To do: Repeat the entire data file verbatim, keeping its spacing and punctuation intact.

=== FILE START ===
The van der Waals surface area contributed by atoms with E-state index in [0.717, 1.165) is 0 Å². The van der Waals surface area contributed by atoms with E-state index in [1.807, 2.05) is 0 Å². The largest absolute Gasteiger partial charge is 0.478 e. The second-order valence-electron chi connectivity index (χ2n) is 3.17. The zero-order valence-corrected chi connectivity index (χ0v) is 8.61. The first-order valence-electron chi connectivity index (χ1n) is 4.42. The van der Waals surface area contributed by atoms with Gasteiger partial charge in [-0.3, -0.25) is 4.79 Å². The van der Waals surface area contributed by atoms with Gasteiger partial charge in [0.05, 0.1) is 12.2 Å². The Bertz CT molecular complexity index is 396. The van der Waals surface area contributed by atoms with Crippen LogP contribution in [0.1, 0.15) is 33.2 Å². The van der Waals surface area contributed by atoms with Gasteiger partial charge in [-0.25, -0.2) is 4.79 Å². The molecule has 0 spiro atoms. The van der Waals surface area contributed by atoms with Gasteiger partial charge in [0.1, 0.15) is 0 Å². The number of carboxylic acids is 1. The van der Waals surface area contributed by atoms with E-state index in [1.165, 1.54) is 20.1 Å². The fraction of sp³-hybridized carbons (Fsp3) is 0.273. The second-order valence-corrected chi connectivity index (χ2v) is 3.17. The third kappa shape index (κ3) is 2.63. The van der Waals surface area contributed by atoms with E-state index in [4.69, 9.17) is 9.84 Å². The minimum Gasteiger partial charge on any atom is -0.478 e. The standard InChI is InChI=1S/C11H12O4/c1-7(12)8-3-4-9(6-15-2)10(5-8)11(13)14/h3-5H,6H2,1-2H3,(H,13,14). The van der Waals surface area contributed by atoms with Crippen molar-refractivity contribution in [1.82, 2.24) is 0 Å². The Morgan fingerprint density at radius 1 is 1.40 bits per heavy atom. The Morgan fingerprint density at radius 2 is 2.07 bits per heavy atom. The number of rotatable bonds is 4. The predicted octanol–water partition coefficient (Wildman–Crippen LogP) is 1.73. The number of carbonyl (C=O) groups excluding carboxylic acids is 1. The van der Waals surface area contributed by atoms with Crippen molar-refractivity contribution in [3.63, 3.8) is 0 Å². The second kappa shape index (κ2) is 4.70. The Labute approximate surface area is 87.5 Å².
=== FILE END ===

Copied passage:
The van der Waals surface area contributed by atoms with E-state index in [0.717, 1.165) is 0 Å². The van der Waals surface area contributed by atoms with E-state index in [1.807, 2.05) is 0 Å². The largest absolute Gasteiger partial charge is 0.478 e. The second-order valence-electron chi connectivity index (χ2n) is 3.17. The zero-order valence-corrected chi connectivity index (χ0v) is 8.61. The first-order valence-electron chi connectivity index (χ1n) is 4.42. The van der Waals surface area contributed by atoms with Gasteiger partial charge in [-0.3, -0.25) is 4.79 Å². The van der Waals surface area contributed by atoms with Gasteiger partial charge in [0.05, 0.1) is 12.2 Å². The Bertz CT molecular complexity index is 396. The van der Waals surface area contributed by atoms with Crippen LogP contribution in [0.1, 0.15) is 33.2 Å². The van der Waals surface area contributed by atoms with Gasteiger partial charge in [-0.25, -0.2) is 4.79 Å². The molecule has 0 spiro atoms. The van der Waals surface area contributed by atoms with Gasteiger partial charge in [0.1, 0.15) is 0 Å². The number of carboxylic acids is 1. The van der Waals surface area contributed by atoms with E-state index in [1.165, 1.54) is 20.1 Å². The fraction of sp³-hybridized carbons (Fsp3) is 0.273. The second-order valence-corrected chi connectivity index (χ2v) is 3.17. The third kappa shape index (κ3) is 2.63. The van der Waals surface area contributed by atoms with E-state index in [4.69, 9.17) is 9.84 Å². The minimum Gasteiger partial charge on any atom is -0.478 e. The standard InChI is InChI=1S/C11H12O4/c1-7(12)8-3-4-9(6-15-2)10(5-8)11(13)14/h3-5H,6H2,1-2H3,(H,13,14). The van der Waals surface area contributed by atoms with Crippen molar-refractivity contribution in [1.82, 2.24) is 0 Å². The Morgan fingerprint density at radius 1 is 1.40 bits per heavy atom. The Morgan fingerprint density at radius 2 is 2.07 bits per heavy atom. The number of rotatable bonds is 4. The predicted octanol–water partition coefficient (Wildman–Crippen LogP) is 1.73. The number of carbonyl (C=O) groups excluding carboxylic acids is 1. The van der Waals surface area contributed by atoms with Crippen molar-refractivity contribution in [3.63, 3.8) is 0 Å². The second kappa shape index (κ2) is 4.70. The Labute approximate surface area is 87.5 Å².